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jpanhalt

Well-Known Member
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Thread starter #1
OSU over Penn State. First three quarters OSU couldn't do anything right. Then it clicked. Must have been the luck of my very old family recipe for sausage and savoy cabbage. Or, maybe the made from scratch cornbread.

In any event, the sort of game that makes legends.
 

tcmtech

Banned
Most Helpful Member
#2
But did anyone take a knee? That's apparently what matters in sports now. :rolleyes:
 

killivolt

Well-Known Member
#3
OSU over Penn State. First three quarters OSU couldn't do anything right. Then it clicked. Must have been the luck of my very old family recipe for sausage and savoy cabbage. Or, maybe the made from scratch cornbread.

In any event, the sort of game that makes legends.
I'll take luck over skill any day of the week, sometimes it's just in the air. I can smell it from here, but where the hell is the recipe?

Common, Common give it up :)

kv
 

jpanhalt

Well-Known Member
Most Helpful Member
Thread starter #4
A cousin committed to putting a lot of the family recipes into print, "An Eclectic Cookbook." It is even indexed on Google. Here is the sausage and cabbage recipe from his book: http://home.earthlink.net/~jsgaravelli/Recipes/Recipe3-01.HTML I could not find a BH&G archive.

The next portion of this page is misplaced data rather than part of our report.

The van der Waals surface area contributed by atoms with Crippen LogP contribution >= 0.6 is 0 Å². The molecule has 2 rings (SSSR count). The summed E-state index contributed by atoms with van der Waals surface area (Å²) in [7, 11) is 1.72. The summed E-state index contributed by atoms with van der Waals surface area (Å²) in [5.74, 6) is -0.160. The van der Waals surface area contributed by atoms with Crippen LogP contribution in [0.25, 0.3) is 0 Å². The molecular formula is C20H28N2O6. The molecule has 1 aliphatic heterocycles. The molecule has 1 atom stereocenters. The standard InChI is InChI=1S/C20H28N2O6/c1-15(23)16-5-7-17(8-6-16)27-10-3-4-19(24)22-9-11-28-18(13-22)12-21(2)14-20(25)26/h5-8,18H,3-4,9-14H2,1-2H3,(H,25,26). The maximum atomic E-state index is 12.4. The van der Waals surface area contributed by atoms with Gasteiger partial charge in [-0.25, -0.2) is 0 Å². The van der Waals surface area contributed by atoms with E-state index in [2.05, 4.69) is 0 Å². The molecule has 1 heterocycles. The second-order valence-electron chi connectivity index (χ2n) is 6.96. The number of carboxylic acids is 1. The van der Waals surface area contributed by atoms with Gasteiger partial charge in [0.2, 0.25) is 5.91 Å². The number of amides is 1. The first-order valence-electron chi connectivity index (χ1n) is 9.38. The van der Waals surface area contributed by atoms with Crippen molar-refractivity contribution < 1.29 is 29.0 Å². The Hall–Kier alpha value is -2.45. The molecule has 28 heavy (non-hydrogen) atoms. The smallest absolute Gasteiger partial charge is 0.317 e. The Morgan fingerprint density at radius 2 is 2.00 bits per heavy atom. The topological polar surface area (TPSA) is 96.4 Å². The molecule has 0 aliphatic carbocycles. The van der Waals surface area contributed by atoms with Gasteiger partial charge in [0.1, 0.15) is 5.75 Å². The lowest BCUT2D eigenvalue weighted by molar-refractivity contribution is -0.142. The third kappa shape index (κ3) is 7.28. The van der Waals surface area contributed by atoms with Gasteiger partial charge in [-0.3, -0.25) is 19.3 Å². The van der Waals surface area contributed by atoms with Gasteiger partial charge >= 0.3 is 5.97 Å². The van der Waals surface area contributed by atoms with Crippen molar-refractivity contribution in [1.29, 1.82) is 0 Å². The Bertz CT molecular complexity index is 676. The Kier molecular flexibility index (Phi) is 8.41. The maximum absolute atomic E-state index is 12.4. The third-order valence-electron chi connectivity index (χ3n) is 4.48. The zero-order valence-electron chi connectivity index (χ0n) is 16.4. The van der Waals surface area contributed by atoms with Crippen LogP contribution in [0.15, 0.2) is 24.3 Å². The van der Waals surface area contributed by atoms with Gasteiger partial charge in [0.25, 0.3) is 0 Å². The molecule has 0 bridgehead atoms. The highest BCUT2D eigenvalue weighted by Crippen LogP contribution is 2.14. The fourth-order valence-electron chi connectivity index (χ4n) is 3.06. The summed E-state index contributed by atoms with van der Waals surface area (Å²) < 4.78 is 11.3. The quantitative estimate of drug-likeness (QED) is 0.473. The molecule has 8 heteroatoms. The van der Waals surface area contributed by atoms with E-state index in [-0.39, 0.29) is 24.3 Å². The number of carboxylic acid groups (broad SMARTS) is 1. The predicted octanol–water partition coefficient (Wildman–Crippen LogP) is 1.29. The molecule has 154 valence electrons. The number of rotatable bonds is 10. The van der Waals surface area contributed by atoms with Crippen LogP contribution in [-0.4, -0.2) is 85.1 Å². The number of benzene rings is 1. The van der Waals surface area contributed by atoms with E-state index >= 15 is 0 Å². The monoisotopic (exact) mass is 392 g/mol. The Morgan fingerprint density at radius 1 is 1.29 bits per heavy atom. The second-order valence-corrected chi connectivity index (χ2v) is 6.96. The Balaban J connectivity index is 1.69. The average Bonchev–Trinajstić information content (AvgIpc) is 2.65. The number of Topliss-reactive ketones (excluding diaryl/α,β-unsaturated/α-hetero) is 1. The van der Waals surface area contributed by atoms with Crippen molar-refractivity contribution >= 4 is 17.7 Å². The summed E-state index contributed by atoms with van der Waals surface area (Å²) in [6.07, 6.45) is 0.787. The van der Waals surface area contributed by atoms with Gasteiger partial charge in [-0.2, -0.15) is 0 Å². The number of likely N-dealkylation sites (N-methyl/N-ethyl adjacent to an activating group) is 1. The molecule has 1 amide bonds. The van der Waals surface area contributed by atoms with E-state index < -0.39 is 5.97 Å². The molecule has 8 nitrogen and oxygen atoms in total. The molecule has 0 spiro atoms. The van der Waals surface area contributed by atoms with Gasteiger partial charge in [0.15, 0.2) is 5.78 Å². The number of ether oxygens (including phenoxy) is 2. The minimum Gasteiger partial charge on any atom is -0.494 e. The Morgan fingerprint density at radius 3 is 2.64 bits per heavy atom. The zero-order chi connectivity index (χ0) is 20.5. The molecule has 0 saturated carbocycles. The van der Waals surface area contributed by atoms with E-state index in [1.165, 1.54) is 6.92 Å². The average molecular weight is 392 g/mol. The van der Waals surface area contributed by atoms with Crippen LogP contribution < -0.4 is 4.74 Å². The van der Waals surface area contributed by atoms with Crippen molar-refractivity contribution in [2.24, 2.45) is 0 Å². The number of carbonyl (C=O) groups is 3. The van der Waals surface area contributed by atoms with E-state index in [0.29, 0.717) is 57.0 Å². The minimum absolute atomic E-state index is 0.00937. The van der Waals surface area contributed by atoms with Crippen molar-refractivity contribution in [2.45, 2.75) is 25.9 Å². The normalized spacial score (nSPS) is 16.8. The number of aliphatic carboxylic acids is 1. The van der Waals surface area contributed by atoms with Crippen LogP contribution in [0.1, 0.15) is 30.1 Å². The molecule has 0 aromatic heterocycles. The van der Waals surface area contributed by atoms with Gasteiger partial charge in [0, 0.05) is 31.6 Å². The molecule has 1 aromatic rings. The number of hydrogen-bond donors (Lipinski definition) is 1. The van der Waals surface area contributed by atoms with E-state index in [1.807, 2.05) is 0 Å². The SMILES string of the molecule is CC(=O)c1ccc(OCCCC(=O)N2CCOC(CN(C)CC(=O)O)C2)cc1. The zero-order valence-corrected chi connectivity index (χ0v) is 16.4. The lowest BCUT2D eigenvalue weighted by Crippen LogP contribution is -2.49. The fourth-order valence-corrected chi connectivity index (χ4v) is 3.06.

Important notes:
1) I cut the sausage into larger lengths (2-1/2 to 3")
2) Soak the sausage several hours. I do it overnight usually in Carl Rossi burgundy.
3) Do not substitute Savoy cabbage. You want nice, fresh, and curly leaves.
4) You can omit rendering the salt pork. Olive oil and/or butter work fine.
5) It is almost impossible to get "sweet" Italian sausage without fennel seed/anise in Cleveland, so suffer with it. I much prefer it without that spice.
6) I never add water.

There is also a recipe for cardoon/cardoni in the same book. I have only seen to 2 or 3 times it Cleveland when I lived in an ethnic neighborhood. Nothing particularly special, but if you ever see the vegetable (looks like celery), you do need to know how to cook it. Not good raw.

John
 

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